Editor's Desk - May 2013
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"There is a great need for the introduction of new values in our society, where bigger is not necessarily better, where slower can be faster, and where less can be more." —Gaylord Nelson

By the time this issue hits your desk, Earth Day will have come and gone and been forgotten by most. But as I write this, the annual holiday celebrating environmentalism has just dawned. This year's theme is The Face of Climate Change, with participants writing in and sending photographs to tell stories of how climate change affects people personally, as well as places and animals. There are photos from around the world—people planting trees in Toronto, youth environmental education in Bali, community cleanups in Singapore, community gardening in New Orleans, corporate responsibility in London, trash collection and recycling in Iran—the stories seem endless.

Whatever changes the earth has in store probably won't change the fact that there's this hunk of rock floating around the sun in space. But whether or not that rock harbors some 8.7 million species, or none at all—that is something that could change. The earth itself—and life itself, as some would point out—is resilient. Humans, as a species, are also remarkably resilient, capable of wonderful adaptations and creative thinking that can help keep our eco-community thriving.

One of the ways we do this is by changing how we do things. As a species, humans have long demonstrated their resilience in the face of a wide variety of environments, from the hot deserts of the Middle East to the tundras and icescapes of the Arctic. Being omnivores, humans can adapt their diets to match what their local ecosystem provides. And being creative thinkers, humans can adapt the ways they build shelter to meet their needs in just about any climate.

But our homes and our office buildings, our shops and grocery stores, our factories and power plants don't just help us get along in any climate. Designed wisely, they also can help us dramatically reduce the impact we have on our local ecosystem.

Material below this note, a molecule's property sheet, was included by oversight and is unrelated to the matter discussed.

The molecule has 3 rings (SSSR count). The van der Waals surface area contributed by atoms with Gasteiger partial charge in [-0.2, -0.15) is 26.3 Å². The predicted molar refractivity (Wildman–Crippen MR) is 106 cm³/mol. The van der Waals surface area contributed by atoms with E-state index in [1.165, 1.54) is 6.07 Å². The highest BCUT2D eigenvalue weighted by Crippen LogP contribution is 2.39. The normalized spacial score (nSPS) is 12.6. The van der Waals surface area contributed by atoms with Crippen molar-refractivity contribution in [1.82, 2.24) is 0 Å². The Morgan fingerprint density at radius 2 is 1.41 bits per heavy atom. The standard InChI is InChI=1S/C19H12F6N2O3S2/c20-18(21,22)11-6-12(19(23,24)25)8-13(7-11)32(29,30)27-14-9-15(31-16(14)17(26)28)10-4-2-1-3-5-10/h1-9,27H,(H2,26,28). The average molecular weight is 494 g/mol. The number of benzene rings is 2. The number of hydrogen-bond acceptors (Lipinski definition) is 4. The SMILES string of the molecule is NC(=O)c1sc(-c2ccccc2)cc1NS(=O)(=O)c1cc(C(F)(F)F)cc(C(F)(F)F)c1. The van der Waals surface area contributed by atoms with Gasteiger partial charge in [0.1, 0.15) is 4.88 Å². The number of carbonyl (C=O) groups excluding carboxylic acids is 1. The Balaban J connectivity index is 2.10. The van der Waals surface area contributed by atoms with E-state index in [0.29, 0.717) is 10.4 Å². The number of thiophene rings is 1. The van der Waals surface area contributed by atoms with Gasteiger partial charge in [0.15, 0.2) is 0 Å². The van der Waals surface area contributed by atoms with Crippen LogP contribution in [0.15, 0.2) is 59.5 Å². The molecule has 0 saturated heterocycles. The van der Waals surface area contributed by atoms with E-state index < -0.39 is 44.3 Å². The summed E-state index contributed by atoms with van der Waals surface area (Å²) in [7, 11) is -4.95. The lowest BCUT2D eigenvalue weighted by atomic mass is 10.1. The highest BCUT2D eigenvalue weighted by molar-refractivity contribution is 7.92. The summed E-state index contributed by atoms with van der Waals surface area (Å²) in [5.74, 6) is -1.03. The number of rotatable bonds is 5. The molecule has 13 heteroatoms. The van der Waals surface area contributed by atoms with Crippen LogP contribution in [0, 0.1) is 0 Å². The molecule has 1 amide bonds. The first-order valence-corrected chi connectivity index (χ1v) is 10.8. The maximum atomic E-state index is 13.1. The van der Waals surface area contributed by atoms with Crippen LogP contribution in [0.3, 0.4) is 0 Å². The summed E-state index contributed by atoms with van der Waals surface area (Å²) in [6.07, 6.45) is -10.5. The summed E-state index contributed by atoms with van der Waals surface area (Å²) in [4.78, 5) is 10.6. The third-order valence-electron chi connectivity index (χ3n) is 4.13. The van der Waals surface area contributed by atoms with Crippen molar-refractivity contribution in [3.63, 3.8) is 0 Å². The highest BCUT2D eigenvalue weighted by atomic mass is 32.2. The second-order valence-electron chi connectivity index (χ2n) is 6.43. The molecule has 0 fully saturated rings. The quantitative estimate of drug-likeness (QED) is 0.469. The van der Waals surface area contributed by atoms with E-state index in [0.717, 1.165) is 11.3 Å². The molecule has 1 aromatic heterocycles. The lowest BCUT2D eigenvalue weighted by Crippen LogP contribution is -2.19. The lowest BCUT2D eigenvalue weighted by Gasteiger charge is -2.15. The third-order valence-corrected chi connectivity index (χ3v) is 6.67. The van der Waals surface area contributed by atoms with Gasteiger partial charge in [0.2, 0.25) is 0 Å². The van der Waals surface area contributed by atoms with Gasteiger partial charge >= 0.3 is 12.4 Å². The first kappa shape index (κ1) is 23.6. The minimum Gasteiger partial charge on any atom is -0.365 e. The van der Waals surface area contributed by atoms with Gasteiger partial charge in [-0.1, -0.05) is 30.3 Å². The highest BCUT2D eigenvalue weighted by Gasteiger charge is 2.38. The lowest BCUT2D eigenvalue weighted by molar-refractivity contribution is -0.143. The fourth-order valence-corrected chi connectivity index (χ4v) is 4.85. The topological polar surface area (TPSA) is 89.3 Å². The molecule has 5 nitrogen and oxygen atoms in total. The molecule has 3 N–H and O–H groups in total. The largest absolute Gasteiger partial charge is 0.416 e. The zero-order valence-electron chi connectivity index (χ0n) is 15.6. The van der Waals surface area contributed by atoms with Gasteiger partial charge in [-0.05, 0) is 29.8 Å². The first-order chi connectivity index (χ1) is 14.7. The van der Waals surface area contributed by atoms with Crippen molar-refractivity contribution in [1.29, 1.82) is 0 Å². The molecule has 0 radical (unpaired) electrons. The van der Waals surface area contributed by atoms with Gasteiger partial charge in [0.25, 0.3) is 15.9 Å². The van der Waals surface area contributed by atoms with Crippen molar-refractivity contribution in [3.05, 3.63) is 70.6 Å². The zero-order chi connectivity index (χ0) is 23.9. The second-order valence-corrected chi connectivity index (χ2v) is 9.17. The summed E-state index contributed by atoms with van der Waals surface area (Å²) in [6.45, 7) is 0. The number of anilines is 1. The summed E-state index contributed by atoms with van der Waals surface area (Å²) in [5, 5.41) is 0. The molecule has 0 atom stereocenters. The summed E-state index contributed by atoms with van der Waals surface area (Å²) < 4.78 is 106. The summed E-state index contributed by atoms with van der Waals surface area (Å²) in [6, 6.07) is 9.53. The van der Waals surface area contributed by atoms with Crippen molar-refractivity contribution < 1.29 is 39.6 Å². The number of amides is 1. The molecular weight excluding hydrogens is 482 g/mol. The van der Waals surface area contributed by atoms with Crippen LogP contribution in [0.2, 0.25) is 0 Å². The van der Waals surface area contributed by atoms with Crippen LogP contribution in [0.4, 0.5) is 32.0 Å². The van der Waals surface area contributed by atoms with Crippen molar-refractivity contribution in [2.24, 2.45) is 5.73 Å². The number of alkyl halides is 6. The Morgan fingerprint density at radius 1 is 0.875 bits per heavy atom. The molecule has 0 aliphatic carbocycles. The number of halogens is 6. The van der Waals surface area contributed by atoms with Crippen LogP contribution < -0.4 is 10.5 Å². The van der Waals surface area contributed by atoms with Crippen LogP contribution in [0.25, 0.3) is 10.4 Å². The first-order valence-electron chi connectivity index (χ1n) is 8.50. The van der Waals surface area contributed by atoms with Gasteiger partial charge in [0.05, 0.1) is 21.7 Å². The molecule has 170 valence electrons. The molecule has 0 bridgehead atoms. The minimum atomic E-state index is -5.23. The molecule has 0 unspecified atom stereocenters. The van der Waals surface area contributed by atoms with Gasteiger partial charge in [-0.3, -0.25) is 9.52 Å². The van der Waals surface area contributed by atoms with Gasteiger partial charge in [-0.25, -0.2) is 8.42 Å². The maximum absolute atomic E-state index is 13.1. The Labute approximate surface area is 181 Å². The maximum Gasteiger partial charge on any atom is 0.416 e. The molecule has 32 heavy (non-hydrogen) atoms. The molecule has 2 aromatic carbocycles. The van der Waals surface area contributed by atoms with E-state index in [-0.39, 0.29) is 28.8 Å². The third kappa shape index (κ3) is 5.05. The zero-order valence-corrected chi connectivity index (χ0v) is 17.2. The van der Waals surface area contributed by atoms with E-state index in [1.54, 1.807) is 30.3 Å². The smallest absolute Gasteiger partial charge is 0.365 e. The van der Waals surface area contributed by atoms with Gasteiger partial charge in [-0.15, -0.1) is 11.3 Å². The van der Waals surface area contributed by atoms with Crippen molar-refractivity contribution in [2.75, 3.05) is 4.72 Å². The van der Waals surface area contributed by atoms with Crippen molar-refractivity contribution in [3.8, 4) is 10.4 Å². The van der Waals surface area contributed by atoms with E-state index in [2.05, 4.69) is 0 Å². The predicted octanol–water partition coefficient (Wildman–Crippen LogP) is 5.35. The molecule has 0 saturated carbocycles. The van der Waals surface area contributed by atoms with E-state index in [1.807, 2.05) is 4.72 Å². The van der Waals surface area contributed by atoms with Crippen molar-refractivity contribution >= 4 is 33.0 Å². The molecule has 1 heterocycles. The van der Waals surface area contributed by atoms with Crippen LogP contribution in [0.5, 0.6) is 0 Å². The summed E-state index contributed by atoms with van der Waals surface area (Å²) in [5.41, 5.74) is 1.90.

And it strikes me that you also are capable of having an impact on the ecological community where you operate. Many readers likely participate in Earth Day and Arbor Day activities—park, trail and river cleanups, environmental education and more. But many of you also try to make a difference in the very buildings that house those programs and the people who put them together.

Every year, as we put together our May issue, which contains the winners of the Innovative Architecture & Design Awards competitions, I think about how so many of these facilities—everyday buildings that are heavily used by their communities—are constantly raising the bar to show what can be done to reduce energy consumption, to reduce indoor air pollutants, to waste fewer resources and more.

Many of this year's winners are either LEED certified, working toward LEED certification or designed with eco-friendly goals in mind. It's rare to come across a recreation facility that hasn't been designed with the goals of wasting fewer resources, conserving more energy or letting in more natural light. And many of our winners over the years have found unique and creative approaches to reach these goals—from geothermal systems to innovative reuse of existing structures and materials.

The myriad solutions design teams and recreation, sports and fitness facility owners come up with to address our ever-changing priorities have always impressed, and sometimes, surprised me. Turn to page 18, and see if some of them surprise you, too.

Be well,

Emily Tipping
Editorial Director